Improving Operations and EBITDA Through Supply Chain

Change in business is inevitable and can be driven by many variables including legislation, economic pressure, industry disruptors and innovation.  This creates shifts that can present both opportunities and challenges for commerce.  According to a Grant Thornton LLP supply chain survey, manufacturers are hopeful that the Trump administration will champion reduced corporate taxes and fewer regulatory restrictions, but they are concerned about the larger impact of trade policies.

While many variables that may impact the manufacturing sector have yet to materialize, there are ways firms can improve their position now.  For instance, supply chain is not being optimized and information to and visibility by leadership is lacking.  So, this is an opportune time to build a cost-effective, efficient supply chain strategy that prepares firms to capitalize on market changes.

The Grant Thornton study revealed that only 10 percent of respondents have implemented a strategy to optimize supply chain performance and 36 percent of respondents reported only having informal supply chain processes in place. The market is recognizing that there is room for improvement. Academia is expanding its supply chain curriculum into graduate and undergraduate studies.  The supply chain analytics industry is expected to grow from $2.5B to $4.8B in the next three years. Its aspirations include: enhancing supply chain performance/visibility for stakeholders, scaling operations, improving EBITDA, and expanding visibility of supplier value during the due diligence and valuation process.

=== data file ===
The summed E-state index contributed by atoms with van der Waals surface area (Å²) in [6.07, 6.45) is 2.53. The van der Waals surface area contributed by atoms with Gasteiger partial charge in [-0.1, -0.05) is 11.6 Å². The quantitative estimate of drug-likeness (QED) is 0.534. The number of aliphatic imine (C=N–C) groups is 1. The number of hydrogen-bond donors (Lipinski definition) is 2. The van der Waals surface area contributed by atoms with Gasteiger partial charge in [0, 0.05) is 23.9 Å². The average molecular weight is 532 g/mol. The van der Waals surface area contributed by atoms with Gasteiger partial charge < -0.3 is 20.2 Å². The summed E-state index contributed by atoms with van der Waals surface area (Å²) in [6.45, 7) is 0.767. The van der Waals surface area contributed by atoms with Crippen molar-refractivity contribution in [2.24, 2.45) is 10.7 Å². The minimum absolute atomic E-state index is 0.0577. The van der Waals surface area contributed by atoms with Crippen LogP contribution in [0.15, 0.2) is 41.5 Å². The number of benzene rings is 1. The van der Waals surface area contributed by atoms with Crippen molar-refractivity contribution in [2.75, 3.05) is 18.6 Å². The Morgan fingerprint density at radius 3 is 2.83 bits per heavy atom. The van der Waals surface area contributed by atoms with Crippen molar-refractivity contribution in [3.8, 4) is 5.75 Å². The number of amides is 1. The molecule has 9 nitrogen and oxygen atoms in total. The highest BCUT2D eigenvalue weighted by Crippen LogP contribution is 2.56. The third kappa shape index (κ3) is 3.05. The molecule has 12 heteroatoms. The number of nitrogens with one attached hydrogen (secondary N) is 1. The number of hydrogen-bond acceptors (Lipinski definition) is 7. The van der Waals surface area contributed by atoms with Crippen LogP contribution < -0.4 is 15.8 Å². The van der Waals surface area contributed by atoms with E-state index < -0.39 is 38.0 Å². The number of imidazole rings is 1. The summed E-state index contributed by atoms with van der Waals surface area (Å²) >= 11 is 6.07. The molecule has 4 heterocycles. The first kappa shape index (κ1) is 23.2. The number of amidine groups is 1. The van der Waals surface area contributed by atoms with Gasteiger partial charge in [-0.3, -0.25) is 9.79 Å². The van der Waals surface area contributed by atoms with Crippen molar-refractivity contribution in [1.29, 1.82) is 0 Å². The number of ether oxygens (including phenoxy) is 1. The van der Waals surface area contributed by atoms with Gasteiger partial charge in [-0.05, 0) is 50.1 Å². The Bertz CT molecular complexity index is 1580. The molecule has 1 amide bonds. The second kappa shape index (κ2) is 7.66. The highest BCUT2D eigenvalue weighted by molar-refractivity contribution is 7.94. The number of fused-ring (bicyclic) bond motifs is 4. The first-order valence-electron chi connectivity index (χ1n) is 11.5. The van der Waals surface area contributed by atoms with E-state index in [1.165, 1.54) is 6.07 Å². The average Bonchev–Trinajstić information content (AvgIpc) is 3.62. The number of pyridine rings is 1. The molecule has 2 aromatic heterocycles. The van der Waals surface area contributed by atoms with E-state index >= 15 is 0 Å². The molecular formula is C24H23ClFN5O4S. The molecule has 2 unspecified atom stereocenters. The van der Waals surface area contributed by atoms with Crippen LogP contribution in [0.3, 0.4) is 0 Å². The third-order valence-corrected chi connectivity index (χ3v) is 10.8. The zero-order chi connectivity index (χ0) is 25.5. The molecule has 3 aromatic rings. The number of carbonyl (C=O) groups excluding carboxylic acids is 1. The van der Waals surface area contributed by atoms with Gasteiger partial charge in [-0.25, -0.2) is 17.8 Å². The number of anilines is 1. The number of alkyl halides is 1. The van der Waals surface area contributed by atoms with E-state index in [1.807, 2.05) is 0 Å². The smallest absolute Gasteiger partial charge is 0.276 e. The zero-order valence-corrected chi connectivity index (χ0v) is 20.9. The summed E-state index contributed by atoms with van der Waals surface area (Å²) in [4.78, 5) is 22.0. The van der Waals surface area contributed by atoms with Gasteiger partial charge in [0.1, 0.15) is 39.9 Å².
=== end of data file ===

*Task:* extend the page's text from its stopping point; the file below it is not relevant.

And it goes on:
If your organization is looking to develop a more proactive supply chain strategy, here are a few ideas to consider:

Create competitive tension

Businesses who have long-standing agreements with suppliers could find that their loyalty doesn’t translate into best pricing arrangements. Incumbent suppliers don’t usually believe you will leave and the longer your relationship is with the current supplier, the stronger these feelings tend to be.  It may make sense to keep suppliers on their toes by generating a bid process when contracts are set to expire. This could give your current supplier the incentive to ensure you are receiving competitive pricing if there is a possibility of you taking your business elsewhere.

Cultivate high-quality suppliers

Another way to build a proactive supply chain is to work with high-quality suppliers who can help you prepare for (or possibly get ahead of) market changes. You understand your businesses’ top needs and goals and your business should align with suppliers who can address those needs and help you assess market factors that can impact your business going forward. Make your needs known to your supplier and ask questions to ensure that they will be able to deliver on your expectations.

Consider sourcing locally or regionally

If you have agreements set in place with national suppliers, thinking that they can provide you with the best pricing and support, you might want to keep regional and local suppliers in mind as well as they may be able to provide services at competitive rates. Additionally, they will have greater knowledge of your local market and can apply this insight to help guide your supply chain strategies.  

Building out a proactive supply chain strategy by aligning with high quality suppliers, considering regional options when appropriate, and maintaining a competitive bidding process can help improve efficiencies and reduce expenditures across your supply chain. Improvements to education and analytics/BI are underway, but your steps towards supply chain advancements needn’t wait. 

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